I was never an athlete by any means. LOL. I wanted to interject to say that my abs have not been the same since I had surgery a little over a year ago. They really were traumatized. I had to wear compression like Spanx for months on end to try to keep the phantom feelings away. I've gone back to Pilates after both stage I and II, and it was a difficult transition. Doing the ab work doesn't feel good. Some days are worse than others. Today I was finding it difficult to sit up from lying flat, both at the doctor and on the Pilates equipment.
Dx 8/29/2011, ILC, 1cm, Stage IIIC, Grade 2, 10/16 nodes, ER+/PR+, HER2- Chemotherapy 9/26/2011 AC + T (Taxol) Surgery 2/6/2012 Lymph node removal: Left, Underarm/Axillary; Mastectomy: Left, Right Hormonal Therapy 3/12/2012 Femara (letrozole) Radiation Therapy 3/13/2012 Surgery 9/24/2014 Reconstruction (left): DIEP flap; Reconstruction (right): DIEP flap
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Oct 29, 2015 06:21PM personaltrainer1 wrote:

Wow...this is very helpful! Thank you so much for taking a few minutes to share your experience. So 2 out of 3 have significant decrease in their core strength...and that is one of several concerns I have. Obviously the surgery itself is the first one, length of time, the magnitude of the whole thing etc...but my life after is a concern as well....of course, we'd all like it to be like "normal" what is that!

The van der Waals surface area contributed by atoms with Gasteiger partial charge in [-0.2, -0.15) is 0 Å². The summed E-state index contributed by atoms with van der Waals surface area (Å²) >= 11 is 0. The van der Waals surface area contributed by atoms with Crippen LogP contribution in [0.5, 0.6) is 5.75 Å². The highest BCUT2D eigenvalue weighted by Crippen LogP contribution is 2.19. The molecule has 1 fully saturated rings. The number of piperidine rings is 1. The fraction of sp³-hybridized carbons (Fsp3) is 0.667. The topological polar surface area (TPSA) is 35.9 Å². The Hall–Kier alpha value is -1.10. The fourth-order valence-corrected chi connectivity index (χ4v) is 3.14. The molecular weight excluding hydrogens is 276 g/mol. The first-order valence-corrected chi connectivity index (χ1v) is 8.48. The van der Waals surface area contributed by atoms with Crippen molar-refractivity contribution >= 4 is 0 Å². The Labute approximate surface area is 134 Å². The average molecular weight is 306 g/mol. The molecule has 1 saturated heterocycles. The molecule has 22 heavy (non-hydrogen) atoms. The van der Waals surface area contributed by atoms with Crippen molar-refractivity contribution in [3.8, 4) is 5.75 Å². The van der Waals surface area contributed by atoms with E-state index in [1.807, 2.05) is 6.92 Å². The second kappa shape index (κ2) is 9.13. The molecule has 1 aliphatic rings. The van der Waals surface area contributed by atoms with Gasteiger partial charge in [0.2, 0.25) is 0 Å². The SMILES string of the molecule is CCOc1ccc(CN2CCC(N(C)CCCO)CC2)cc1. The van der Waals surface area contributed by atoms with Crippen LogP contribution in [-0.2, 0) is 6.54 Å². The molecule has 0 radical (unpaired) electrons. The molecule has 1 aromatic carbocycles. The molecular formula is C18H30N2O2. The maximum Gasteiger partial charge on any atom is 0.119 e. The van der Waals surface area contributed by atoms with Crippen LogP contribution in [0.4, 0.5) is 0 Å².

again....thank you and any other experiences out there I'd love to hear those too

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Oct 29, 2015 08:22PM caligirl3 wrote:


I had a bilateral skin sparing mastectomy with immediate DIEP reconstruction December 2014. Like the other ladies mentioned it is a long recovery, but in my opinion totally worth it! I was not in the best physical shape going into surgery, but now almost a year out I have no issues. I have resumed Zumba, Tae Bo, and have been doing Shred by Jillian Michaels. It is taking me a bit longer building up my core strength, but I suspect part of that is not having had a strong core to begin with. I did have limited range of motion immediately in my left arm after surgery which I attribute to the mastectomy not DIEP. After physical therapy sessions that has since resolved. Even having had that setback, I would definitely make the same decision again to have DIEP. The results are incredible. I am very happy with my choice. If you have any specific questions I would be happy to answer if I can.